In the present studies fMRI and a hypercapnic calibration procedure were used to monitor simultaneous changes in cerebral blood flow (CBF), cerebral blood oxygenation, and cerebral metabolic rate of oxygen (CMRO(2)) during activation in the sensorimotor cortex. In the first set of experiments seven volunteers performed bilateral, self-paced finger tapping and in the second set of experiments six volunteers performed bilateral finger tapping with six different frequencies (0.5-3 Hz). During the latter task relative CBF and BOLD signal intensity changes varied linearly as a function of stimulus frequency. In good agreement with recent PET and fMRI data increases in CMRO(2) were smaller than the corresponding changes in CBF during self-paced finger tapping and at all levels of graded motor activation. At a single level of activation and during graded activation there was a positive linear relationship between CBF and CMRO(2) with ratios of approximately 3:1. Comparable proportionality constants have been found in the visual cortex and primary sensory cortex, indicating similarities between the relationship of CBF and CMRO(2) in various cortical regions.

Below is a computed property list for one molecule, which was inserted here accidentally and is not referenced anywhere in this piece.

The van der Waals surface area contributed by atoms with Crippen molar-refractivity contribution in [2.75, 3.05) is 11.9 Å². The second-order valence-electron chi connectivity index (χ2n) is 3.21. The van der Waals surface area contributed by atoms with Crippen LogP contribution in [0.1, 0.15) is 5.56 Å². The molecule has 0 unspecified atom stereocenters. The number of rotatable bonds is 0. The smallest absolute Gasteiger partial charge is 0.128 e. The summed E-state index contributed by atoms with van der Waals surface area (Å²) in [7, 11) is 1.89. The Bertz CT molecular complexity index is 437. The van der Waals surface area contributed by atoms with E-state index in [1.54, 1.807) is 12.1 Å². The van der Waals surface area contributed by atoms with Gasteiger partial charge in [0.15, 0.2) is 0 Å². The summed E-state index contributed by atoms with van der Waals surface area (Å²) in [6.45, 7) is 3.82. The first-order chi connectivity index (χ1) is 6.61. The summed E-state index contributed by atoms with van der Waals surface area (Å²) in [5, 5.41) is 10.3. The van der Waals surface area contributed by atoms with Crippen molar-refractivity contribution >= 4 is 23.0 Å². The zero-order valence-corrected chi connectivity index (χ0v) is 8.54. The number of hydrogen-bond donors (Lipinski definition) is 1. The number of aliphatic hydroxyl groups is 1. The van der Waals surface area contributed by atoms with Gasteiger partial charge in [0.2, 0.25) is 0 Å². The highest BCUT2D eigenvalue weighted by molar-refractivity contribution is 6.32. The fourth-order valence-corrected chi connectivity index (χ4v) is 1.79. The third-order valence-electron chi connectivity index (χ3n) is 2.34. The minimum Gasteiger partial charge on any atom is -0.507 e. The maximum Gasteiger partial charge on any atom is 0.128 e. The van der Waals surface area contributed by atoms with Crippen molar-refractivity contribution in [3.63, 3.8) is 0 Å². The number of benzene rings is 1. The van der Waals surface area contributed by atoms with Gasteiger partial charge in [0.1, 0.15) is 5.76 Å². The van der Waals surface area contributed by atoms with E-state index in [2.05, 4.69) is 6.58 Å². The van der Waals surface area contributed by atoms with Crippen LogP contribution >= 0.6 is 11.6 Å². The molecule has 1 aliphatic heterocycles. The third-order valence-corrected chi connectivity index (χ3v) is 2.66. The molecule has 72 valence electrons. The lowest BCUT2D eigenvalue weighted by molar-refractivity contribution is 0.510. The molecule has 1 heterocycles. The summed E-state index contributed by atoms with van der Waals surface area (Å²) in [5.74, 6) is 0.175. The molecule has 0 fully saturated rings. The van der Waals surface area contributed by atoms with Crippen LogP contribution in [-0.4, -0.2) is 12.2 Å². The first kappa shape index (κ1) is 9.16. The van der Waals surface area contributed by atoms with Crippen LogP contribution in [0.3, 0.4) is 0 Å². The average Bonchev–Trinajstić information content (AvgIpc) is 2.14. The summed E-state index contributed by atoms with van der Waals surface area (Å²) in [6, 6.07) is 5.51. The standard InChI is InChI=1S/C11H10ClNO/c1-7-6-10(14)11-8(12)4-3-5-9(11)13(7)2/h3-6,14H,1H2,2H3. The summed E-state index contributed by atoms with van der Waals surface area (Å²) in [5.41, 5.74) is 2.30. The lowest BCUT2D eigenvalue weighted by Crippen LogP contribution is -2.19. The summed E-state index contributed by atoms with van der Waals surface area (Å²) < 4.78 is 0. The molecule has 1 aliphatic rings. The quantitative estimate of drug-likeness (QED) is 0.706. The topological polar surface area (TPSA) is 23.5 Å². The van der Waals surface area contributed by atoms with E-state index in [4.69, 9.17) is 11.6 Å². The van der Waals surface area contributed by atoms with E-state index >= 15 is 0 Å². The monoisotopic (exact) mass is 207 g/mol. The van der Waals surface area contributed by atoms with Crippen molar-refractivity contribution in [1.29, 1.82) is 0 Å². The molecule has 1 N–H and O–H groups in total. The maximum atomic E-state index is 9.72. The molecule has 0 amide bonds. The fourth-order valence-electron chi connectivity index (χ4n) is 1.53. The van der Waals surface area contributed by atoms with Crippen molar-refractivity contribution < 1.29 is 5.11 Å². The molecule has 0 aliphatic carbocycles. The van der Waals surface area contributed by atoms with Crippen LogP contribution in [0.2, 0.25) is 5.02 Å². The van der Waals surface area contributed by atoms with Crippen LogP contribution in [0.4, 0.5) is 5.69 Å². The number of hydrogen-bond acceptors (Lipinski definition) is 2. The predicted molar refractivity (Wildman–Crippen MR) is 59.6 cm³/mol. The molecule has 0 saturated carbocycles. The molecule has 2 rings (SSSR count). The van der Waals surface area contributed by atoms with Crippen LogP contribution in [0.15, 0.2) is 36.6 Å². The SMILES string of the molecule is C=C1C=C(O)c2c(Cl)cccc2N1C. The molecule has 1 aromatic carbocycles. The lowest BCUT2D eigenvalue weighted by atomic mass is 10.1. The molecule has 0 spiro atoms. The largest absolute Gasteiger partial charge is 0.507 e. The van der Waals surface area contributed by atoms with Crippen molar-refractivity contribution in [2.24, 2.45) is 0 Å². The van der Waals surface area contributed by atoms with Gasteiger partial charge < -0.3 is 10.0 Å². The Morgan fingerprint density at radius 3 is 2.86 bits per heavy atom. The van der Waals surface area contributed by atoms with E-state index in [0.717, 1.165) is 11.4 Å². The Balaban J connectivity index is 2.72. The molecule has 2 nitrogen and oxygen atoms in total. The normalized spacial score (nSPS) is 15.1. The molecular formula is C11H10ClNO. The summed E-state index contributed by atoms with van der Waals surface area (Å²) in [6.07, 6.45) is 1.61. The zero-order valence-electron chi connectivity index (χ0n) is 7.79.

View details for DOI 10.1006/nimg.2001.0916

    View details for Web of Science ID 000173174900007

    View details for PubMedID 11771975

  • Early life stress and inherited variation in monkey hippocampal volumes ARCHIVES OF GENERAL PSYCHIATRY Lyons, D. M., Yang, C., Sawyer-Glover, A. M., Moseley, M. E., Schatzberg, A. F. 2001; 58 (12): 1145-1151